Are Your Work Relationships Working For You?
Leaders and their teams need to have two-way, respectful and empowering relationships in order to succeed on many levels.
I often challenge teams and individuals that I work with to think about the health of their overall relationships inside and outside the organizations they work for. Sometimes they look at me puzzled as to why I would ask such a question.
Really think about it. It starts with knowing those you work with as people, not what they do for the organization but who they are as a human being. Imagine if you didn’t trust your immediate manager, employees or colleagues? How productive and successful are you going to be at moving yourself and team forward?
The traditional hierarchy still exists in the virtual world of work even though the playing field has been leveled because we have all had to undergo such enormous personal and professional change and at rapid speed. A recent study shows that most organizations have stepped up to assist their people through these challenging, yet opportunist times. Still, at the heart of it, no matter what we are going through you need to leverage best practices to keep everyone working at their optimal best.
5 Tips For Managing Healthy Relationships at Work
#1 – Take Your Relationships Very Seriously
Don’t take your work relationships lightly. Work relationships are incredibly significant, both personally and professionally, and your organization’s success or failure will hinge upon your ability to create strong relationships with those around you. It is equally important to create an organizational culture where positive relationships matter to everyone, regardless of title or position. Your people are your business. Treat them well, and your business will grow.
#2 – Make Sure People Feel Heard
Listening is one of the most powerful relationship-building tools available. Today, it is a non-negotiable skill. As a leader, you must employ active and empathetic listening so you can help employees do the best job they can under the circumstances. Everyone recognizes that business must carry on but if they know their leader is compassionate to their individual situation, they will be much more motivated to take an active part in contributing to the organization.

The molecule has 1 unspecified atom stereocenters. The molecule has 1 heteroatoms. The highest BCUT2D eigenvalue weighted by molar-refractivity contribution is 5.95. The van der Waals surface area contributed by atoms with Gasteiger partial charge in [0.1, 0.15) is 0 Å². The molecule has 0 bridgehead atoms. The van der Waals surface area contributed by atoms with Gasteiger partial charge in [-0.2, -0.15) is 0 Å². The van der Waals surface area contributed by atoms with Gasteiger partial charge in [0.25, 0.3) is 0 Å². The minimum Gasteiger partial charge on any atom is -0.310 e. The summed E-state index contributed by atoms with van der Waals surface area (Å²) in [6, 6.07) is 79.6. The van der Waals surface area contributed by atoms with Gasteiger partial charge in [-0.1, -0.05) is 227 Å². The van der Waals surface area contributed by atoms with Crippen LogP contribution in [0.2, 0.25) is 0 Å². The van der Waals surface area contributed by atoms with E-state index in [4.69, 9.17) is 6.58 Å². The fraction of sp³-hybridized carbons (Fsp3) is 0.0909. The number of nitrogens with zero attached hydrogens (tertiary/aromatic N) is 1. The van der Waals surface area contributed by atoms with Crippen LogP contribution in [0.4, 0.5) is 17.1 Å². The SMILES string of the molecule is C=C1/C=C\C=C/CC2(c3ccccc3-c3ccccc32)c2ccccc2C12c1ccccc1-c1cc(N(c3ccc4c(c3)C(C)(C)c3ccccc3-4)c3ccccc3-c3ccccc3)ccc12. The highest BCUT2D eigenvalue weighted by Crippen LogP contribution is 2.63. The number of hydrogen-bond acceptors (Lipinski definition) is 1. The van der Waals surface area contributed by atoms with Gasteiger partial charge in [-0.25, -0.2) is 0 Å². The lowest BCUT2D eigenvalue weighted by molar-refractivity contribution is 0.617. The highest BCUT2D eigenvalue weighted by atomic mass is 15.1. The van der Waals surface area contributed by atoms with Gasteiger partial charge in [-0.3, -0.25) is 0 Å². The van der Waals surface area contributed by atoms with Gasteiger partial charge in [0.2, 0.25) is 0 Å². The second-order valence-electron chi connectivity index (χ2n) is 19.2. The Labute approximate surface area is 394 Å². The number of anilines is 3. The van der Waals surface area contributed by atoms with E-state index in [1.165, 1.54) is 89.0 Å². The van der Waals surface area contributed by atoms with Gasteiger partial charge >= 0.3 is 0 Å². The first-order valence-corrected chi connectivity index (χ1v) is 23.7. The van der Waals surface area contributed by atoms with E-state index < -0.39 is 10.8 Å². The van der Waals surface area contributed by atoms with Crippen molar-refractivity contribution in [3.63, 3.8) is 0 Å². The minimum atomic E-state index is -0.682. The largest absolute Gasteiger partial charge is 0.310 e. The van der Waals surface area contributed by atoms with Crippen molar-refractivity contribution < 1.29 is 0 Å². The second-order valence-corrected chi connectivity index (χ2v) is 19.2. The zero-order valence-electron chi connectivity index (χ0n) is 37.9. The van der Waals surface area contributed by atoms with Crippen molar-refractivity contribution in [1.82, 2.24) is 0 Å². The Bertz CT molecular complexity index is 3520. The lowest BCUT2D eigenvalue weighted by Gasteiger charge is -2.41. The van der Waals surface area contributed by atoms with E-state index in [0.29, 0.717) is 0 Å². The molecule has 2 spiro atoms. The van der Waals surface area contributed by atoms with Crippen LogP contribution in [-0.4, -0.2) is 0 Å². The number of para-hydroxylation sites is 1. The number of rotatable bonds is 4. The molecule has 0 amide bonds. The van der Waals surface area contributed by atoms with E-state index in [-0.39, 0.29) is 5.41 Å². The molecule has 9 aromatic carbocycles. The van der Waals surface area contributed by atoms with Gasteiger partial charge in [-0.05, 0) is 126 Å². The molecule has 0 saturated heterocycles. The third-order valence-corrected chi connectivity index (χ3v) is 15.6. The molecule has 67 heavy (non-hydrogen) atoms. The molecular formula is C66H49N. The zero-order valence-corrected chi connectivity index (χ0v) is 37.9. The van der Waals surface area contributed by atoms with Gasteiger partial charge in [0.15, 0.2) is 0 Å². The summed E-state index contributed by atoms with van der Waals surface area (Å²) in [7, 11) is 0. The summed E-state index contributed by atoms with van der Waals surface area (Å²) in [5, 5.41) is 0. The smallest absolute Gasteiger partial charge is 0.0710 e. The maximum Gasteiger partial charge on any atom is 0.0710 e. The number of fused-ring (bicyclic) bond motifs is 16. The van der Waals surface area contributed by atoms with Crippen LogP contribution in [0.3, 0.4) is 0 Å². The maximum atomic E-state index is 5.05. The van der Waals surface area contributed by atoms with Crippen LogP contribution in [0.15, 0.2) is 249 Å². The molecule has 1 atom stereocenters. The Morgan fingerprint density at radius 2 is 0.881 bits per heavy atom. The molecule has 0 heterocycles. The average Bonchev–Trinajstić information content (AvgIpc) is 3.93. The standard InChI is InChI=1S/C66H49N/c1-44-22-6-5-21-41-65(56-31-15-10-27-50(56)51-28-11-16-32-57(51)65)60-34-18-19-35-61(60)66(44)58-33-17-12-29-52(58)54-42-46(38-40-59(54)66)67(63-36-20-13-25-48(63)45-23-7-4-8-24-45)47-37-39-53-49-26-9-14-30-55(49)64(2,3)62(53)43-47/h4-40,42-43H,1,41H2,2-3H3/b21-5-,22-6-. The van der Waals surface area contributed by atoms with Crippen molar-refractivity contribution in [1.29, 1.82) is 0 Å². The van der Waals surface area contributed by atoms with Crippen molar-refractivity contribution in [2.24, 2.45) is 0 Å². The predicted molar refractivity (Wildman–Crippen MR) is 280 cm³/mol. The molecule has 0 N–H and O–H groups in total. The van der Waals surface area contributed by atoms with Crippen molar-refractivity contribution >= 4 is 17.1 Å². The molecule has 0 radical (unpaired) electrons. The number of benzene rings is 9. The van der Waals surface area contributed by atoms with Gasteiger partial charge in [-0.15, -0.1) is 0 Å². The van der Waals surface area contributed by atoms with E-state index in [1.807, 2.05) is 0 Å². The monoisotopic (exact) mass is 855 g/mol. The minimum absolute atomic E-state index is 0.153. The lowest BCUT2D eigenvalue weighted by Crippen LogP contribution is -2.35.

#3 – Check In As Often As You Can
I think it is safe to say you can’t wait until an employee’s annual review before you sit down and take stock of their performance. Doing your performance reviews may be tricky right now, with all the extenuating circumstances that have surrounded the changes in the workplace, but they are still useful to gauge how someone is handling their role. We recommend checking in regularly and offering your support to assist your people in working through challenges and to ensure everyone stays on track. Then by the time their annual review comes around, you will have a much better view of their overall performance.
#4 – Keep Your Word
Relationships need to be built on a foundation of trust for them to work. So, it’s critical that you honor your promises and commitments. You know firsthand how frustrating it is when someone lets you down and doesn’t deliver as committed. Few things erode trust more quickly than broken promises and failure to deliver on commitments.
#5 – Have Patience
It takes time to build and maintain strong, effective relationships with others. A single conversation or meeting is never going to solve relationship issues; it takes a series of interactions to establish – or rebuild – trust. And today, it’s more important than ever to build meaningful and respectful relationships. They are the anchor on which you will build your organization’s success.
Create an Engaged Workforce by Building Strong Relationships
Your organization is not just an office suite, a building, or a collage of people working remotely. It is a collection of people intertwined in relationships with one another. By focusing on improving the relationships you have with those around you both internally and externally, you will have a better chance of achieving your collective goals and objectives.
Do you have any additional advice or insight about organizational relationships? We would love to hear what you think, so please send an email to firstname.lastname@example.org or call me at 1.855.871.3374.